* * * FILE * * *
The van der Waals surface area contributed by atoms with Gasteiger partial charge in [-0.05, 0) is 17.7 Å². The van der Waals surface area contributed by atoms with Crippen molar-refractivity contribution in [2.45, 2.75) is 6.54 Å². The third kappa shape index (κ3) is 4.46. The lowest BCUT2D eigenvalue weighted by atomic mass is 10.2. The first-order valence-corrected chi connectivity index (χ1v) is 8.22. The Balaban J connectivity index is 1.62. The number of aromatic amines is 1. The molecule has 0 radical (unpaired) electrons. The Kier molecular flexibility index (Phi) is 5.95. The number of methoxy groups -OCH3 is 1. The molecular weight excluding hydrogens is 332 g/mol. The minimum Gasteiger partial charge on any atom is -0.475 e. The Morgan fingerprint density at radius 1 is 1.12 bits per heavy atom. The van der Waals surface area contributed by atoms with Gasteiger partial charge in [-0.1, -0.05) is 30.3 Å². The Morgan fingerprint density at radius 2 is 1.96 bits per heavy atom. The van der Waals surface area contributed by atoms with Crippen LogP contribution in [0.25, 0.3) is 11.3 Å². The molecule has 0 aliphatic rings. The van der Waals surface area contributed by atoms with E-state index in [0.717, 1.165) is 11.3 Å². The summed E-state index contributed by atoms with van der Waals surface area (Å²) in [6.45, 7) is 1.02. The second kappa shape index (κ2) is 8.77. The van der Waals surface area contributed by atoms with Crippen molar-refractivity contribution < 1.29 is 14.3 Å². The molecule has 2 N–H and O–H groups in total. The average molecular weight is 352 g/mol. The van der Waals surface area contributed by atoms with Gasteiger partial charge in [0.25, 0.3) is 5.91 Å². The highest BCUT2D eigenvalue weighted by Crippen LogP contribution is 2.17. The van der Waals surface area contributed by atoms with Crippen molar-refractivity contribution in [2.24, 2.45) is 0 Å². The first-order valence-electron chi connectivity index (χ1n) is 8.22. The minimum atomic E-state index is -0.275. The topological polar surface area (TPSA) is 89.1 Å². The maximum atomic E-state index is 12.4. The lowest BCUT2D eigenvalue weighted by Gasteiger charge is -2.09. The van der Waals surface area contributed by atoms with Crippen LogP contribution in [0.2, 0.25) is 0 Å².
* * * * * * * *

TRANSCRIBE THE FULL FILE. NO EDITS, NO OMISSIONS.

The van der Waals surface area contributed by atoms with Gasteiger partial charge in [-0.05, 0) is 17.7 Å². The van der Waals surface area contributed by atoms with Crippen molar-refractivity contribution in [2.45, 2.75) is 6.54 Å². The third kappa shape index (κ3) is 4.46. The lowest BCUT2D eigenvalue weighted by atomic mass is 10.2. The first-order valence-corrected chi connectivity index (χ1v) is 8.22. The Balaban J connectivity index is 1.62. The number of aromatic amines is 1. The molecule has 0 radical (unpaired) electrons. The Kier molecular flexibility index (Phi) is 5.95. The number of methoxy groups -OCH3 is 1. The molecular weight excluding hydrogens is 332 g/mol. The minimum Gasteiger partial charge on any atom is -0.475 e. The Morgan fingerprint density at radius 1 is 1.12 bits per heavy atom. The van der Waals surface area contributed by atoms with Gasteiger partial charge in [-0.1, -0.05) is 30.3 Å². The Morgan fingerprint density at radius 2 is 1.96 bits per heavy atom. The van der Waals surface area contributed by atoms with Crippen LogP contribution in [0.25, 0.3) is 11.3 Å². The molecule has 0 aliphatic rings. The van der Waals surface area contributed by atoms with E-state index in [0.717, 1.165) is 11.3 Å². The summed E-state index contributed by atoms with van der Waals surface area (Å²) in [6.45, 7) is 1.02. The second kappa shape index (κ2) is 8.77. The van der Waals surface area contributed by atoms with Crippen molar-refractivity contribution < 1.29 is 14.3 Å². The molecule has 2 N–H and O–H groups in total. The average molecular weight is 352 g/mol. The van der Waals surface area contributed by atoms with Gasteiger partial charge in [0.25, 0.3) is 5.91 Å². The highest BCUT2D eigenvalue weighted by Crippen LogP contribution is 2.17. The van der Waals surface area contributed by atoms with Crippen molar-refractivity contribution in [2.24, 2.45) is 0 Å². The first-order valence-electron chi connectivity index (χ1n) is 8.22. The minimum atomic E-state index is -0.275. The topological polar surface area (TPSA) is 89.1 Å². The maximum atomic E-state index is 12.4. The lowest BCUT2D eigenvalue weighted by Gasteiger charge is -2.09. The van der Waals surface area contributed by atoms with Crippen LogP contribution in [0.2, 0.25) is 0 Å².